I was in New York City for the first time this year, and I had no idea what to expect.
The city is a melting pot of cultures, languages, and interests, and the vast majority of people I met spoke no English whatsoever.
In my experience, though, most of them were keenly interested in chess, and some were genuinely excited to get a glimpse of it.
The chess community is the largest on the planet, and is increasingly populated by the world’s top professionals, who come to New York to study and compete for titles, to build their reputations, and to improve their skills.
I was excited to go, and in a world where many are more interested in what we are doing at home than on the internet, I was excited too.
But I also wanted to be able to tell people that there’s something very special about chess.
There’s something different about the way you play, and there’s a distinct difference between the top and the bottom of the chess table.
There are also certain chess strategies that are much more widely known than others, and for that reason I was keen to tell the story of chess as a way to help people understand and appreciate the sport, not just as a chess game.
The book I wrote, titled Chess: The Complete Guide, was an attempt to do just that.
There’s been a lot of interest in chess in the past year, but it’s only recently that the games have really started to become mainstream.
The most popular game on the online chess forum blitz has had a global following since it launched last summer.
While there are some great chess books on the market, none of them are as comprehensive or as accessible as Chess: Complete Guide.
In addition to covering the entire game, I’ve included hundreds of videos, and hundreds of game diagrams, covering every aspect of the game from the tactical and tactical strategy to the positional game.
One of the most important things I’ve found while writing this book is that chess is not only about the tactics, but also about the players.
It’s about how they use those tactics to win games, and how they adapt them to their own personalities and situations.
In Chess: Chess: Total Guide, I try to make a book that is accessible to all, and that focuses on the players, not on the book itself.
Chess: Game Design by Steve Markey, published in 2011, was a game designer’s bible, covering everything from how to get your game on TV to how to set up the gameboard.
Its accessibility was just as much about the depth of the information as it was the content, and it was a must-have for anyone looking to learn the art of the board game.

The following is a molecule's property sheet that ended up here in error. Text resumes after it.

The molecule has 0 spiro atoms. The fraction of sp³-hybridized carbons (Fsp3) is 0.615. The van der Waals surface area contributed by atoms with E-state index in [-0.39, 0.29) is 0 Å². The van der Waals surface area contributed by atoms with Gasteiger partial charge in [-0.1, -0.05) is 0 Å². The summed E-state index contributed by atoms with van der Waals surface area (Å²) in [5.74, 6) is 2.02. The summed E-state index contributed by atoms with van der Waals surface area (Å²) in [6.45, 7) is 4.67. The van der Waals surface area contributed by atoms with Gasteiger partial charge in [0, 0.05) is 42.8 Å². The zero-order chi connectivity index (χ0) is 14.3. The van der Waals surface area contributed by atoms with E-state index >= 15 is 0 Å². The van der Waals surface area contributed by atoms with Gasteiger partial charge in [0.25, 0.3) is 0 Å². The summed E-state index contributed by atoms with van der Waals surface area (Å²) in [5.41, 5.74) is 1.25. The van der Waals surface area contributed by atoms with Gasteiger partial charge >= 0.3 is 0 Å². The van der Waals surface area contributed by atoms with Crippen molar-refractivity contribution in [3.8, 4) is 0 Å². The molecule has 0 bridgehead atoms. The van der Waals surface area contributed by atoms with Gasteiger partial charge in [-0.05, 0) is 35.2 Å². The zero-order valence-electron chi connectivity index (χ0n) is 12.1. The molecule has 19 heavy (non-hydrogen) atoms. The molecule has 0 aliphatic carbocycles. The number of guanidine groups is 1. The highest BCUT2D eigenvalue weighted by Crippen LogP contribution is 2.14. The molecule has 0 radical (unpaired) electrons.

It also served as a reference for all of my professional chess matches, and has remained the definitive reference for many players.
I was interested in the depth and breadth of the text, and wanted to ensure that everyone had access to all the information that the chess community has to offer.
This book is the culmination of that effort.
There were a number of aspects to the book that I felt were especially important.
The first and most obvious was to provide a comprehensive, yet accessible, look at the history and development of the art.
Chess is a fascinating, yet complex game, and history is an invaluable resource for learning about it.
The second major aspect was to focus on the chess games themselves, rather than just the chess players.
The history of chess is fascinating, but often obscured by the games themselves.
This gave me a clear way to show players that their games have their own history, and their own quirks and strengths, which helped me to find and highlight the players’ strengths.
Lastly, I wanted to create a book where people who want to understand chess could do so in a more concise, digestible format.
This means the chess books are written in a format that makes sense for a general audience.
I also want to make sure that there is a comprehensive section for those who are new to the game, but are keen to learn more about the game.
For the best possible reading experience, I use a single format: a series of two-page spreads.
This allows players to have a look at all of the different parts of the book, and get a good sense of what’s going on in the game itself.
A chess book that isn’t perfect is not a good book.
Chess has a history, it has its quirks, and many players have their favorite players.
This is a book for people who are ready to learn, but who want a clear overview of the history, quirks, strengths, and weaknesses of the players involved.
I’m also aiming to focus primarily on the tactical aspects of the games, not the strategic ones, because those tend to be the areas where most people don’t have a clear grasp.
And finally, the book will not focus on anything that is outside the traditional chess world